101. Memorandum of Conversation1


  • Burke Knapp, IBRD Vice President
  • John Miller, IBRD Paris Representative
  • Ambassador Leddy, US Mission to OECD
  • Frank M. Coffin, US Representative to DAC
  • Alex Lachman, Development Assistance Adviser, US Delegation to DAC


  • Bank-DAC Relationships

After long and useful discussion on problems of Turkish Consortium, current debt exercise, Bank’s study, and Bank attitude to possible future lending, the question of Bank-DAC liaison was discussed.

[Page 287]

Mr. Knapp conveyed the information that the Bank, in pursuance of its desire to widen its work with consultative groups, had worked out a list of possibilities: Chile, Peru, Brazil (with a question expressed as to acceptability to Brazil), Morocco, Ethiopia, East Africa (assuming this is acceptable to DAC, the regional possibilities are of interest to the Bank), Philippines, Thailand, Malaysia, Iran (if it does something to “pull its socks up”), and (dependent on many factors) the UAR. This was a potential list of 11 consultative groups to be added to the two existing consortia and four consultative groups. He also expressed the Bank’s hope that the quality of work being done in the present consultative groups could be improved. He concluded by saying that George Woods was thinking of personal visits to Bonn, London, and perhaps other capitals to enlist support for the new list. If he was not able to go himself, another senior official would be sent.

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Mr. Coffin said that the problem remained of effecting the proper relationship between the Bank and DAC for countries, other than those on the Bank’s list, which may be significant recipients of aid from several donors. He explained that this was proving to be a year of reappraisal and probing for new directions for future work for the DAC. Through its working parties on financial aspects, and requirements and performance and a newly formed experts group of development economists, it was attempting to arrive at a body of doctrine looking toward more rational allocation and use of assistance for development—taking into account both LDC performance and debt servicing capacity. When and if the DAC nations accepted this concept as a major policy objective, they would then, hopefully, apply the resulting doctrine and analytical approaches through reviews of individual LDCs. At this point the DAC would greatly benefit from both papers and experts available to the Bank.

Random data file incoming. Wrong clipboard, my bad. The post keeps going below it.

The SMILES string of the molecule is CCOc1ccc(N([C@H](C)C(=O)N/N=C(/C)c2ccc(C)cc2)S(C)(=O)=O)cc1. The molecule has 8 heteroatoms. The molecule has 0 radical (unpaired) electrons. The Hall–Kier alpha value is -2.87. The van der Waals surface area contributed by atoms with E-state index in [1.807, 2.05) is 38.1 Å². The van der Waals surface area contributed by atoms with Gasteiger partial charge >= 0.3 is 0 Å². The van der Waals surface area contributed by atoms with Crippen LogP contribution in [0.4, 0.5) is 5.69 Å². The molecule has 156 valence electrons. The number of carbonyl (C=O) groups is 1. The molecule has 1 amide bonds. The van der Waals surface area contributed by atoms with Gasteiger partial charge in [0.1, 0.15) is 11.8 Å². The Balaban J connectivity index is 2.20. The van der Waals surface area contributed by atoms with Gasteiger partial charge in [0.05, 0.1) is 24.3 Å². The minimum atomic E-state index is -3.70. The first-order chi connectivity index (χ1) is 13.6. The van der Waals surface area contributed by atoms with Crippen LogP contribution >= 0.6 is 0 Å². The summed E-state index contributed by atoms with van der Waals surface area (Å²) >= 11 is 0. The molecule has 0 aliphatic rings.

Mr. Knapp said that he did not want to be misunderstood as being negative but that he was speaking from experience. He said that he had no objection at all to the DAC sponsoring its own consultative groups but that in such cases it was not realistic to rely on the Bank for staff work. The Bank was going to have a large task to develop the staff it would need for the additional consultative groups. The DAC should develop and increase its own staff for such consultative groups as it wished to organize.

Mr. Coffin said that he had not made himself clear. He had not been suggesting that DAC mount new consultative groups. The Turkish Consortium was quite enough of an operational responsibility for OECD at present. And OECD would be doing well to provide effective institutional resources for it. Moreover, although the total OECD Secretariat was larger than the total staff of the Bank, the development secretariat was very small and could not be expected to be dramatically enlarged.

Mr. Coffin said that the traditional preoccupation of the DAC had been the content of donor aid programs, with the aim of bringing pressure to bear for increased aid on better terms. Although donor programs would continue to be examined, pressure from “the 77” could be expected to increase. The DAC could, he thought, in the future serve its members best by helping develop a rationale and consistency in aid allocation and programming policy—which would in turn make it more likely that donor programs could have sustained and even increased public support. The implication for DAC, if this objective were accepted, was increased attention to problem of individual LDCs.